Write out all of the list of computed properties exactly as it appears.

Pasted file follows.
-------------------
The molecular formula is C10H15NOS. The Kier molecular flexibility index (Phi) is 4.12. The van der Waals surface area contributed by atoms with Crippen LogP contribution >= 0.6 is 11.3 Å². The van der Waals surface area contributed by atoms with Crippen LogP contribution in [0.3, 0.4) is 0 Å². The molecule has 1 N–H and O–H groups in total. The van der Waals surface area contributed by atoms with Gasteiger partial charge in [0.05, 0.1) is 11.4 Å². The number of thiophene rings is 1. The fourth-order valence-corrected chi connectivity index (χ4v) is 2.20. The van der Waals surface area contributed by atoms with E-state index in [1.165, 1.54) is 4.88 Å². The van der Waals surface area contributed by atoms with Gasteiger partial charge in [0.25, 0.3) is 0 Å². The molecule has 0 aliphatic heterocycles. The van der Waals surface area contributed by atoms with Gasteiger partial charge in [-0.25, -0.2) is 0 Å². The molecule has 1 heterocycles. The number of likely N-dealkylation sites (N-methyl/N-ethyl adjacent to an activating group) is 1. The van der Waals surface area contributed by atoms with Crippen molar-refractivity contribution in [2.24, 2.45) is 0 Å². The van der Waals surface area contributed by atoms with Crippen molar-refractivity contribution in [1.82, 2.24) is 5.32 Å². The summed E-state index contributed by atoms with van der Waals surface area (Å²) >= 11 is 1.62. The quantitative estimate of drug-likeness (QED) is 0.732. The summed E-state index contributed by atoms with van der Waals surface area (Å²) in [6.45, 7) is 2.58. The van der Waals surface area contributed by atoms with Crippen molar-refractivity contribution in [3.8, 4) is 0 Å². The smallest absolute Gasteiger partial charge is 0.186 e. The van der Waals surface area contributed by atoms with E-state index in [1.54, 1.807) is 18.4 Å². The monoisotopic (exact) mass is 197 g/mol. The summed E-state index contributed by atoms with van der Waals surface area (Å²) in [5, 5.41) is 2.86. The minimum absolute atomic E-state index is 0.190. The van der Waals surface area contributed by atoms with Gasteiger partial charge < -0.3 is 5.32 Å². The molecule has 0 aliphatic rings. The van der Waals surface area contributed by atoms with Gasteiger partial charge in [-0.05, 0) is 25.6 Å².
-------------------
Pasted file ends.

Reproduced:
The molecular formula is C10H15NOS. The Kier molecular flexibility index (Phi) is 4.12. The van der Waals surface area contributed by atoms with Crippen LogP contribution >= 0.6 is 11.3 Å². The van der Waals surface area contributed by atoms with Crippen LogP contribution in [0.3, 0.4) is 0 Å². The molecule has 1 N–H and O–H groups in total. The van der Waals surface area contributed by atoms with Gasteiger partial charge in [0.05, 0.1) is 11.4 Å². The number of thiophene rings is 1. The fourth-order valence-corrected chi connectivity index (χ4v) is 2.20. The van der Waals surface area contributed by atoms with E-state index in [1.165, 1.54) is 4.88 Å². The van der Waals surface area contributed by atoms with Gasteiger partial charge in [0.25, 0.3) is 0 Å². The molecule has 0 aliphatic heterocycles. The van der Waals surface area contributed by atoms with Gasteiger partial charge in [-0.25, -0.2) is 0 Å². The molecule has 1 heterocycles. The number of likely N-dealkylation sites (N-methyl/N-ethyl adjacent to an activating group) is 1. The van der Waals surface area contributed by atoms with Crippen molar-refractivity contribution in [2.24, 2.45) is 0 Å². The van der Waals surface area contributed by atoms with Crippen molar-refractivity contribution in [1.82, 2.24) is 5.32 Å². The summed E-state index contributed by atoms with van der Waals surface area (Å²) >= 11 is 1.62. The quantitative estimate of drug-likeness (QED) is 0.732. The summed E-state index contributed by atoms with van der Waals surface area (Å²) in [6.45, 7) is 2.58. The van der Waals surface area contributed by atoms with Crippen molar-refractivity contribution in [3.8, 4) is 0 Å². The smallest absolute Gasteiger partial charge is 0.186 e. The van der Waals surface area contributed by atoms with E-state index in [1.54, 1.807) is 18.4 Å². The monoisotopic (exact) mass is 197 g/mol. The summed E-state index contributed by atoms with van der Waals surface area (Å²) in [5, 5.41) is 2.86. The minimum absolute atomic E-state index is 0.190. The van der Waals surface area contributed by atoms with Gasteiger partial charge < -0.3 is 5.32 Å². The molecule has 0 aliphatic rings. The van der Waals surface area contributed by atoms with Gasteiger partial charge in [-0.05, 0) is 25.6 Å².